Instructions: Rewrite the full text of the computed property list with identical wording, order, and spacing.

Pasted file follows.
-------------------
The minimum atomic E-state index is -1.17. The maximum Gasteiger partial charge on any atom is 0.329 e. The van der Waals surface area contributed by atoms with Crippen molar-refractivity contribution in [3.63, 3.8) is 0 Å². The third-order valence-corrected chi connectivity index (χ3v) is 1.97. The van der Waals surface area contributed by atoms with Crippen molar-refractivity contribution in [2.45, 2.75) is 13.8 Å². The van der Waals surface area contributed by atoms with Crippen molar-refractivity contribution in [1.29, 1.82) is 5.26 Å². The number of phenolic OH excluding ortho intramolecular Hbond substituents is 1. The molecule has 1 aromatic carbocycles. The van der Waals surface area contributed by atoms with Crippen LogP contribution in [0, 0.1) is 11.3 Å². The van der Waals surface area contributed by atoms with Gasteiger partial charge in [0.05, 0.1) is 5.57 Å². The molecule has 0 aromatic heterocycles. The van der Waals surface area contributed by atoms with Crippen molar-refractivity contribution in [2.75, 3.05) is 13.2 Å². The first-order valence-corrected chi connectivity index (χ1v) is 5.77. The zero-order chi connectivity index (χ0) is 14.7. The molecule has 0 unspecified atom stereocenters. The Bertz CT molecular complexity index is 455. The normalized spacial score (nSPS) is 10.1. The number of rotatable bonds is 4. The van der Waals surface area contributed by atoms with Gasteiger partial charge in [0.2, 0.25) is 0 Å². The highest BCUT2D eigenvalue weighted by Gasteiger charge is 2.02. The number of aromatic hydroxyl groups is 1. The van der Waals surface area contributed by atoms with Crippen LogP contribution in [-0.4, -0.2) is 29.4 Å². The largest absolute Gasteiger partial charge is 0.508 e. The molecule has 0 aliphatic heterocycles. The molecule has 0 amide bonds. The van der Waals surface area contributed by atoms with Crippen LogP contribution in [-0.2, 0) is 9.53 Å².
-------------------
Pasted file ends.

The minimum atomic E-state index is -1.17. The maximum Gasteiger partial charge on any atom is 0.329 e. The van der Waals surface area contributed by atoms with Crippen molar-refractivity contribution in [3.63, 3.8) is 0 Å². The third-order valence-corrected chi connectivity index (χ3v) is 1.97. The van der Waals surface area contributed by atoms with Crippen molar-refractivity contribution in [2.45, 2.75) is 13.8 Å². The van der Waals surface area contributed by atoms with Crippen molar-refractivity contribution in [1.29, 1.82) is 5.26 Å². The number of phenolic OH excluding ortho intramolecular Hbond substituents is 1. The molecule has 1 aromatic carbocycles. The van der Waals surface area contributed by atoms with Crippen LogP contribution in [0, 0.1) is 11.3 Å². The van der Waals surface area contributed by atoms with Gasteiger partial charge in [0.05, 0.1) is 5.57 Å². The molecule has 0 aromatic heterocycles. The van der Waals surface area contributed by atoms with Crippen molar-refractivity contribution in [2.75, 3.05) is 13.2 Å². The first-order valence-corrected chi connectivity index (χ1v) is 5.77. The zero-order chi connectivity index (χ0) is 14.7. The molecule has 0 unspecified atom stereocenters. The Bertz CT molecular complexity index is 455. The normalized spacial score (nSPS) is 10.1. The number of rotatable bonds is 4. The van der Waals surface area contributed by atoms with Gasteiger partial charge in [0.2, 0.25) is 0 Å². The highest BCUT2D eigenvalue weighted by Gasteiger charge is 2.02. The number of aromatic hydroxyl groups is 1. The van der Waals surface area contributed by atoms with Crippen LogP contribution in [-0.4, -0.2) is 29.4 Å². The largest absolute Gasteiger partial charge is 0.508 e. The molecule has 0 aliphatic heterocycles. The molecule has 0 amide bonds. The van der Waals surface area contributed by atoms with Crippen LogP contribution in [-0.2, 0) is 9.53 Å².